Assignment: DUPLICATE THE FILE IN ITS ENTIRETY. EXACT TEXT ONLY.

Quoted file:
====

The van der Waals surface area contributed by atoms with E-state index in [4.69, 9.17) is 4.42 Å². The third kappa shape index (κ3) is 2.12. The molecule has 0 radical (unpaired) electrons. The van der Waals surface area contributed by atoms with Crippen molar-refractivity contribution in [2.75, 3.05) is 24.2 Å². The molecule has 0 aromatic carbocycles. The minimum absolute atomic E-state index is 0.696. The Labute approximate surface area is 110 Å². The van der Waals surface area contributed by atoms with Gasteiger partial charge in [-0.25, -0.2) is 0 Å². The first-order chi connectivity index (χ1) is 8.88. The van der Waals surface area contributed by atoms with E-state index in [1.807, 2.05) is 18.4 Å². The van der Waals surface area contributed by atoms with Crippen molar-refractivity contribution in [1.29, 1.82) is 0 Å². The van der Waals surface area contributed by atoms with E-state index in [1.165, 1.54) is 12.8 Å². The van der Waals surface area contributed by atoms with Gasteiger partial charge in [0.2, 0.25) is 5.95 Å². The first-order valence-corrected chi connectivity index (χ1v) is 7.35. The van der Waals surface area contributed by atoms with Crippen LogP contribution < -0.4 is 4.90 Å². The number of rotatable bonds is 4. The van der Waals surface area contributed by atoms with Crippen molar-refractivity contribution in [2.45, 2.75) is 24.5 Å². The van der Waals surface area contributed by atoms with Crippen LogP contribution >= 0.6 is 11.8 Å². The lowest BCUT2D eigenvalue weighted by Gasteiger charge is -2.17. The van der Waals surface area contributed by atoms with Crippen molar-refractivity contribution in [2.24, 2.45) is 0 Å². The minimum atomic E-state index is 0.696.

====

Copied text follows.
The van der Waals surface area contributed by atoms with E-state index in [4.69, 9.17) is 4.42 Å². The third kappa shape index (κ3) is 2.12. The molecule has 0 radical (unpaired) electrons. The van der Waals surface area contributed by atoms with Crippen molar-refractivity contribution in [2.75, 3.05) is 24.2 Å². The molecule has 0 aromatic carbocycles. The minimum absolute atomic E-state index is 0.696. The Labute approximate surface area is 110 Å². The van der Waals surface area contributed by atoms with Gasteiger partial charge in [-0.25, -0.2) is 0 Å². The first-order chi connectivity index (χ1) is 8.88. The van der Waals surface area contributed by atoms with E-state index in [1.807, 2.05) is 18.4 Å². The van der Waals surface area contributed by atoms with Crippen molar-refractivity contribution in [1.29, 1.82) is 0 Å². The van der Waals surface area contributed by atoms with E-state index in [1.165, 1.54) is 12.8 Å². The van der Waals surface area contributed by atoms with Gasteiger partial charge in [0.2, 0.25) is 5.95 Å². The first-order valence-corrected chi connectivity index (χ1v) is 7.35. The van der Waals surface area contributed by atoms with Crippen LogP contribution < -0.4 is 4.90 Å². The number of rotatable bonds is 4. The van der Waals surface area contributed by atoms with Crippen molar-refractivity contribution in [2.45, 2.75) is 24.5 Å². The van der Waals surface area contributed by atoms with Crippen LogP contribution >= 0.6 is 11.8 Å². The lowest BCUT2D eigenvalue weighted by Gasteiger charge is -2.17. The van der Waals surface area contributed by atoms with Crippen molar-refractivity contribution in [2.24, 2.45) is 0 Å². The minimum atomic E-state index is 0.696.